Dr. Khanna seems to think that it is the duty of the United States to be involved with every major trend that comes and goes through international relations, and Dr. Larison is right to castigate the Wilsonian pipe dream of recognizing secessionist movements in the backyards of Russia and China as good things for world stability. Yet the isolationist position is no better for the self-interest of the republic either, as major benefits would be had if the United States were to support a selected array of secessionist movements in the post-colonial world.
Promoting individualism, republican internationalism, free trade, and the rule of law (not to mention world peace) abroad are items that the United States needs to be actively involved in diplomatically. But these goals should be carried out with a diplomatic corps that is much leaner and meaner, and the tasks of promoting such goals need to be carried out in a much more calculated manner. Both the idealists and the isolationists have it wrong on how the United States engages with the world.
“Partitions cannot be separated from the ambitions and agendas of the major powers of the day. Some powers will want to bring the newly-independent states into their orbit, and their rivals will either try to block or find ways to sabotage those states. Instead of shielding weaker countries behind the principle of state sovereignty, Khanna’s proposal would open them up to something worse than the quasi-imperial domination of the status quo in China and Russia.”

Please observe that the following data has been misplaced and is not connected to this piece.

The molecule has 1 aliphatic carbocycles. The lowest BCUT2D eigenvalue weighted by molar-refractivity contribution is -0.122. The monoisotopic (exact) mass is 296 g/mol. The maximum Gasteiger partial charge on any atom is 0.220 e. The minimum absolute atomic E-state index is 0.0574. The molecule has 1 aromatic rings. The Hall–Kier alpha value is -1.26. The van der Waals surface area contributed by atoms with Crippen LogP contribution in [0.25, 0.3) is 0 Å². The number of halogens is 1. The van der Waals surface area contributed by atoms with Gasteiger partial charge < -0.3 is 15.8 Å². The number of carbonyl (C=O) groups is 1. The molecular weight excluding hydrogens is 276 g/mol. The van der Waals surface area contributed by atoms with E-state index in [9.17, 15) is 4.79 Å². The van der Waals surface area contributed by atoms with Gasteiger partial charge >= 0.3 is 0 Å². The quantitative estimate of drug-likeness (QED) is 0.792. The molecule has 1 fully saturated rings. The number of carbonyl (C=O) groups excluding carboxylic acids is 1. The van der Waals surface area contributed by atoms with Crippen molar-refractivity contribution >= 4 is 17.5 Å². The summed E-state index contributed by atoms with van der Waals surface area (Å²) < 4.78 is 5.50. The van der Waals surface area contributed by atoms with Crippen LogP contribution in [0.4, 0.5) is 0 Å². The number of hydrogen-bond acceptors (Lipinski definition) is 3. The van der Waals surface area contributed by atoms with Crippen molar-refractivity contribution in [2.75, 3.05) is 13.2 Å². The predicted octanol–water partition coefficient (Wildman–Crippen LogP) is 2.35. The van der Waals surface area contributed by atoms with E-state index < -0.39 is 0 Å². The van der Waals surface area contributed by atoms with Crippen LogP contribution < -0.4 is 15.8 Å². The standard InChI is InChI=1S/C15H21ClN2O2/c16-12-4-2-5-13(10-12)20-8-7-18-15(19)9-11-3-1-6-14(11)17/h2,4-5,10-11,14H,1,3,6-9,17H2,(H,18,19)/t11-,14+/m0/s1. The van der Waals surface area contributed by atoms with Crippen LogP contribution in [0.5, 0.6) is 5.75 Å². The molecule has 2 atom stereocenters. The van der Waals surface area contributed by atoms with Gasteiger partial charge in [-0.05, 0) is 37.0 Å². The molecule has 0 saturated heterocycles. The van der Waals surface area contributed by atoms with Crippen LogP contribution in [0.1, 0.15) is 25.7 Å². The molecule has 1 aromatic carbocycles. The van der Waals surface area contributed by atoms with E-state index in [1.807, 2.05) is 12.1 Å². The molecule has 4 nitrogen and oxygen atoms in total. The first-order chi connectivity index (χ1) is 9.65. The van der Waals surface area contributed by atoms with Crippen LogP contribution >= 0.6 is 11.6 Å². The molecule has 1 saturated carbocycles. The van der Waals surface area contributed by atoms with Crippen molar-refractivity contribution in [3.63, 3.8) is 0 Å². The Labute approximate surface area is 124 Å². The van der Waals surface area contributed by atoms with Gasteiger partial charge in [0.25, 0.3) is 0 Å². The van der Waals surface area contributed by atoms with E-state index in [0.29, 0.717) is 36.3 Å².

Yes, but if there are no major powers in the region, like, say for example, in sub-Saharan Africa and southeast Asia, I don’t see why the United States should not actively seek to bring these newly-created states into its “orbit”, by recognizing the right of these peoples to declare their independence from an oppressive regime and present them with a unilateral trade agreement, diplomatic recognition, and a blueprint (by example) of how to successfully adhere to the rule of law and republican government.
Again, I’m no Wilsonian, and I think that we should stay out of Russia’s and China’s backyards, but the isolationists seem to think that engaging with the world in a way that is creative or potentially game-changing at all is a terrible thing to do.
This suspicion of international engagement is something that should be admired, especially given the way the U.S. has conducted foreign policy over the past one hundred years, but instead of withdrawing from the world I think that we need to engage in it in a much more sophisticated way.
Promoting the rule of law, world peace, international republicanism, individualism, and free trade are all items that the United States needs to do on the world stage. But promoting policies that would infuriate our rivals, as proposed by Dr. Khanna and the other idealists at Foreign Policy would bring disaster to the international arena. Likewise, withdrawing from the world completely is unwise, as the United States has too much to offer the world to just isolate itself from our potential friends and neighbors.